June 6, 2023

Green Party leader Elizabeth May touted her party’s data privacy platform Tuesday morning at the University of Waterloo.

“It’s shocking that we have such inadequate laws governing how our own political parties handle citizens’ personal data,” May said in a press release. “It’s time to tighten our privacy laws.”

The Greens promise to mandate personal data stewardship for federal parties, drastically reduce cyber surveillance and empower the national Privacy Commissioner. They would follow Europe’s lead with “right to be forgotten” legislation and require organizations to report data breaches.

The party gave a shout-out to BlackBerry cofounder Jim Balsillie’s recommendations to outlaw personalized election ads, protect whistleblowers and establish an international digital issues institution in its release Tuesday.

Green Party leader Elizabeth May and Guelph candidate Steven Dyck rally supporters in Guelph Monday, Sept. 17. May spoke on her party’s digital privacy plans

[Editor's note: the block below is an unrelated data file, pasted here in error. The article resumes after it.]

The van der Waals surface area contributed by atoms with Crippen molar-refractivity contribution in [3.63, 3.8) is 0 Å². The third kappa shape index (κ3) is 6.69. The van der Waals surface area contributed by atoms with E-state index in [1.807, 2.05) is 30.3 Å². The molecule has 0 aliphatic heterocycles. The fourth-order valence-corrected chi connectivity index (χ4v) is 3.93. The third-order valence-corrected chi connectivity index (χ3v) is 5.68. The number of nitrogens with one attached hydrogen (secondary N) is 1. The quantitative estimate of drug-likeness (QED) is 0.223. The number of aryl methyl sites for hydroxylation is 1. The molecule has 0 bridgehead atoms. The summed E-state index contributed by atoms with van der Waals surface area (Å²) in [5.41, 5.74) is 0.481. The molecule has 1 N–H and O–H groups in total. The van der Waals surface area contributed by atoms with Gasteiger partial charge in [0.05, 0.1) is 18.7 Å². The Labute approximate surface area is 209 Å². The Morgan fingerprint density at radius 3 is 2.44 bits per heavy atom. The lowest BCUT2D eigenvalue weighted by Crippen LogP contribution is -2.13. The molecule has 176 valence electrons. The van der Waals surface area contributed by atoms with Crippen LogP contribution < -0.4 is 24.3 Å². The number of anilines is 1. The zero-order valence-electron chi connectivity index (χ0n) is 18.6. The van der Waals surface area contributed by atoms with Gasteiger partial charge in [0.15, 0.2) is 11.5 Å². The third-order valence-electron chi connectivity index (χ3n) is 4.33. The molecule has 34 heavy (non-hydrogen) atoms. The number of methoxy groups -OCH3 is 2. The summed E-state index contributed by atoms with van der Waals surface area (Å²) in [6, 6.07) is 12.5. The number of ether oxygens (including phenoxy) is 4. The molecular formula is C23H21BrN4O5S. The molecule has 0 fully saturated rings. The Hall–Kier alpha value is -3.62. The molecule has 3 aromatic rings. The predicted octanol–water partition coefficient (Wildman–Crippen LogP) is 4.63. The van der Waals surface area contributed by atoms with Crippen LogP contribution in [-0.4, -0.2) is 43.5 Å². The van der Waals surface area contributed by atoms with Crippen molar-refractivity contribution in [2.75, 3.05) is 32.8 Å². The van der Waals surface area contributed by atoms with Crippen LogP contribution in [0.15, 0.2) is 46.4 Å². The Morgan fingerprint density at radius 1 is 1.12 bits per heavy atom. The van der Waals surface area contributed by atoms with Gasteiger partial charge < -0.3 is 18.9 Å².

Tuesday, Sept. 18 in Waterloo.
Cory Bilyea/The Spoke

Personal data privacy has become a major concern for citizens and governments, especially in the wake of the 2018 Cambridge Analytica-Facebook data scandal. Cambridge Analytica sold voter profiles based on Facebook data collected largely without consent to political campaigns in the United States and United Kingdom.

The Liberal government promulgated a 10-point “digital charter” in May.

Conservative leader Andrew Scheer announced his party’s data privacy aims Friday, Sept. 6, including plain-language user agreements, regulating artificial intelligence and the Internet of Things, a Canada Cyber Safe brand and security standards for key infrastructure providers.

The NDP and the People’s Party haven’t yet announced any plans on digital privacy.

May heads to Gravenhurst, Ont., Tuesday afternoon, following a mid-day stop in Guelph.

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